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Red Tobago Blues
The first time I went to Tobago, I was about 12, if memory serves (though mine is more likely to double-fault than Andy Murray in a grand slam final). My strongest recollection of that visit was staying in an actual hotel, where bedrooms were air-conditioned and, small and unimportant as you were, you sat at a table (instead of being made to lay it) and a man in a white long-sleeved shirt wearing, unaccountably, a red bow-tie at 7 am, put a tray of toast in front of you and asked how you wanted your eggs!
But my second-strongest memory is not of the beaches, nor even of the extremely pretty girl in the Coca-Cola bikini at Pigeon Point (with Coke’s then tagline stretched across her remarkable bottom: It’s the real thing), hmmm; okay, my third-strongest Tobago memory, 40 years on, is of a mountain road and my father pointing out, not the wide blue sea in the distance, but the little kitchen gardens behind almost every house.
“People in Tobago,” he said, “have not lost the love of the land. They may not be rich, but they grow their own food, and that makes them better-off than most West Indians.”
It was a song my father, an agronomist, sang all his life, and with no effect whatever: no nation could be genuinely independent if it could not feed itself. It makes both primal and primary sense, and yet no West Indian politician has ever adopted it as a first principle even though, unlike Europeans and North Americans, we in the Caribbean have the great climactic good luck of being able to grow food every day of the year.
After working in agriculture all his life, my father died 20 years ago, being forced to accept that his island, surrounded by rich waters, was importing fish from everywhere in the world, and bananas from St Lucia.
Like many other Trinis, I spent part of last August in Tobago with my family. I went again in October, for the Blue Food Festival, and talked to dozens of Tobagonians, several professionally (for my Monday Guardian Trini/‘Bago to the Bone feature). Some had other jobs, too, but nearly all worked directly for or drew a financial benefit from the THA.
Last Monday, the People’s National Movement, under newly-re-elected Chief Secretary, Orville London, won every seat in the THA, and the first thing Mr London did was call for the $650 million owed to Tobago by T&T.
Two or three weeks ago, Prime Minister Kamla Persad-Bissessar, in one of her administration’s most blatant abuses of public responsibility on the off-chance of private gain, introduced the 2013 Constitution Amendment (Tobago) Bill to give total internal self-government to Tobago. It is a bill heavily pregnant with gigantic repercussions. Even with very careful handling, it is likely to lead to, at best, a constitutional mess, and, at worst, the disintegration of the country of T&T into two separate island nations.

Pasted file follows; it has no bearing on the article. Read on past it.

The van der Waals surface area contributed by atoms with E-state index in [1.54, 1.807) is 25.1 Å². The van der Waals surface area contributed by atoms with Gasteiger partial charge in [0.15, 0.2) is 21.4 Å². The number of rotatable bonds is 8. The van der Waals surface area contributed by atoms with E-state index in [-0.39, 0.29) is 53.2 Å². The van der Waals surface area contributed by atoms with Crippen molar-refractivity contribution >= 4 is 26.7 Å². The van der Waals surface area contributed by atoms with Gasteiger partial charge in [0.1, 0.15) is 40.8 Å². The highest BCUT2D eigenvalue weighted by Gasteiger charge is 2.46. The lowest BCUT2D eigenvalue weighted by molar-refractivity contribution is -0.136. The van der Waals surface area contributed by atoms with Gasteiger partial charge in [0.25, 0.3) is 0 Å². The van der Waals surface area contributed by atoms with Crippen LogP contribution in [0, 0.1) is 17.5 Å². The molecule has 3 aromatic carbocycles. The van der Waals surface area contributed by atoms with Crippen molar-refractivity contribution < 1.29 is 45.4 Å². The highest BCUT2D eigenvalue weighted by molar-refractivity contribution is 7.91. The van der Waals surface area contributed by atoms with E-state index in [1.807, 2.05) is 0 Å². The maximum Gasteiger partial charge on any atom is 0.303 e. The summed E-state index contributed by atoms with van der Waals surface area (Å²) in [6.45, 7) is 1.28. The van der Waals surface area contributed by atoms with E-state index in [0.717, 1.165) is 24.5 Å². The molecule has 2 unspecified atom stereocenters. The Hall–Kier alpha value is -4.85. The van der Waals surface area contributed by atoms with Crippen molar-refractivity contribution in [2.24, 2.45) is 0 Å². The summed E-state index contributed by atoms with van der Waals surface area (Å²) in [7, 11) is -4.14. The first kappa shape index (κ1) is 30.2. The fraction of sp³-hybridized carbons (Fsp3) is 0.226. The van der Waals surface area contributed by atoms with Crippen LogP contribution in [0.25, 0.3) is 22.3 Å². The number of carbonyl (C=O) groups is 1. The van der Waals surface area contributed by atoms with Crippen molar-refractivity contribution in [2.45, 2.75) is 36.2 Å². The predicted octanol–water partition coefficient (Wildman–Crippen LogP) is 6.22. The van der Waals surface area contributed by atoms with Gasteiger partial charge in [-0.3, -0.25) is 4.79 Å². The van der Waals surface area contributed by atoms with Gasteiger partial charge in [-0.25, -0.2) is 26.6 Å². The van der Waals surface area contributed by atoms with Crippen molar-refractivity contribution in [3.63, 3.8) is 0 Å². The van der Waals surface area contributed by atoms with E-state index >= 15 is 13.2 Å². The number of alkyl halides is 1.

And it was rushed into being only to gain a possible advantage in an election (which it didn’t even achieve). And anyone familiar with Tobago knows that Tobago needs less, not more, internal self-government.
Instead of making its own way in the world, the way it always used to before the country of Trinidad and Tobago won an oil-and-natural-gas lotto, Tobago has, for too long now, had its most self-indulgent, and perhaps most self-destructive, whims bankrolled by a wad of energy money.
With an obscene amount of cash in its pockets—a $2billion Tobago budgetary allocation translates into 37 thousand for every man, woman and child on the rock—Tobago has, for the last ten years, spent an annual fortune on itself without actually earning a penny. With half its workers employed directly or indirectly by the THA, Tobago, today, is farther away from the self-reliance and autonomy it needs to run its own affairs than it has ever been.
The same Tobagonians my father, the agronomist, praised 40 years ago for being able to feed themselves are now eat-ah-fooders of the first water/trough. If you stay in a hotel in Tobago today, it is not someone from Tobago who brings your food to your table. They have Filipinos for that nowadays; Tobagonians are too important, now, to grow their own food or serve someone else theirs.
And the only people likely to put on bow-ties in Tobago now are the newly-rich peasant politicians who imagine themselves well-dressed.
My father did not die a happy man. He never achieved his dream of demonstrating to the region’s political leadership that agriculture could free our peoples and that good farmers could become rich men. He lived all his life knowing that, if we fed ourselves, we could have stood on our own two feet, and died being forced to accept that Trinidad and Tobago and the Caribbean territories he loved were selling their souls to and buying their daily bread from our former masters.
But, if my father were alive today to see how far the people of Tobago have fallen from self-reliance, he might have drunk a gramaxzone-and-water.
BC Pires will not get a visa to the Republic of Tobago. E-mail your kevlar bene balls to him at [email protected]
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